Monday, December 7, 2009
Wie maturing on a healthy diet of golf, college and Spam
Quick quiz: How old is Michelle Wie?
Based on how long she's been around -- did Brett Favre's or her career start first? -- you'd think she's at least 25, maybe starting to bang on that door of the 30s.
Um, no. How 'bout not even drinking age? That's right -- Wie is just 20 years old. It really does seem like an eternity ago when she took the golf world by storm as a precocious 13-year-old focused on playing with the men and showing up veteran golfers across the world.
That was then. Read this Sports Illustrated article and you'll see that Wie -- despite the teenage fits, despite the overbearing coaching style of her parents, despite the endorsements, the fame, the money -- has turned out just fine. Actually, it's pretty incredible that Wie has become, almost, a normal college student at Stanford who loves Spam, hangs out with a large group of friends and, get this, is even frugal.
Frugal? If I had millions of dollars at that age, I think I might upgrade from Spam. Just a thought.
But this column isn't about Spam. I'll be sure to dedicate a future column (non on this blog, mind you) to the utterly disgusting food. This is about the maturation of a famous athlete both as a player and a person.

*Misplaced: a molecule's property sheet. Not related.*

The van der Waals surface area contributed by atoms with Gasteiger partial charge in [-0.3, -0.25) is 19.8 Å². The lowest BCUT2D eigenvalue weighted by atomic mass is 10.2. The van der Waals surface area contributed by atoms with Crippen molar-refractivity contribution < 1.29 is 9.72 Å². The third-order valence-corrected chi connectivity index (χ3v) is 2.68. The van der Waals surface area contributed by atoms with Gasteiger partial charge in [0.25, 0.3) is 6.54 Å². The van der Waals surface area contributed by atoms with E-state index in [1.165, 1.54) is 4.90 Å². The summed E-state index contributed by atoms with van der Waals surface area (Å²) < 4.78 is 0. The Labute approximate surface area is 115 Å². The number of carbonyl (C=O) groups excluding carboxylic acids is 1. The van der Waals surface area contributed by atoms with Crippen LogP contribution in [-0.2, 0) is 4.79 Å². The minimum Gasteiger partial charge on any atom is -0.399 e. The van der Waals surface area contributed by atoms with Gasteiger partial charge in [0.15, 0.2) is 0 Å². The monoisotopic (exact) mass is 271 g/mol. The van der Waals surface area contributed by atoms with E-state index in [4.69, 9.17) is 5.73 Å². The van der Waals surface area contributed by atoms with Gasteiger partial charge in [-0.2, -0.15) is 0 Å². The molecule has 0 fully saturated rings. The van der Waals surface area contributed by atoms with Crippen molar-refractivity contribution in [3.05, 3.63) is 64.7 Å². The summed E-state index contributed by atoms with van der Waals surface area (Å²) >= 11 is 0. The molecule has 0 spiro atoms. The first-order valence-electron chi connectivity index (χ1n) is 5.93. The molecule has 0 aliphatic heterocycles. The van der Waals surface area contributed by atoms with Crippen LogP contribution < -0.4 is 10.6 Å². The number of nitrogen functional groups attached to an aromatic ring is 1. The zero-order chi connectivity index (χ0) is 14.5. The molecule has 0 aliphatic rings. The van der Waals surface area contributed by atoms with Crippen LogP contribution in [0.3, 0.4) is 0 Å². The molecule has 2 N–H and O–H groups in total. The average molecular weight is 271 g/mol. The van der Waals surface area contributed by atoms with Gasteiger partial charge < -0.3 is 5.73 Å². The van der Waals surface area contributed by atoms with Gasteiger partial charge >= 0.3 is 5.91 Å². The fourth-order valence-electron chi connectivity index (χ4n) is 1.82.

Who knows how good of a career Wie will have? That's as unpredictable as the economy. But she did pick up her first LPGA victory recently, showing grit in the final round to stave off a strong field of contenders. Learning how to win is a big, big part of becoming a top-notch pro, especially as a golfer out there on the course alone. Wie did that, and now here, less than a month later, she has greater confidence as she prepares for the 2010 season.
Is she stressing about building off the win? Absolutely not. She's more concerned about her papers that are due, her finals coming up. Perhaps the most impressive thing about Wie is her ability to balance schoolwork at a top-notch institution along with playing golf professionally. She'll graduate from Stanford in the next couple years, and still have plenty of good years on the golf course ahead.
Perhaps the biggest indication of her maturity is what her competitors are saying, and they're not just praising her because of her importance, marketing-wise, when it comes to the LPGA's success. Just a couple years ago, they were sick of her childish behavior and pompousness on the links.
And now? "So many players have come up to me this year and said, 'Wow, Michelle is a really cool, really sweet, really down-to-earth girl,'" Natalie Gulbis was quoted in the SI article.
Having friends and admirers, of course, doesn't win tournaments. And neither does getting A's in college. But from all indications, Wie has found a happy balance in life -- and is playing the best golf of her career as a result.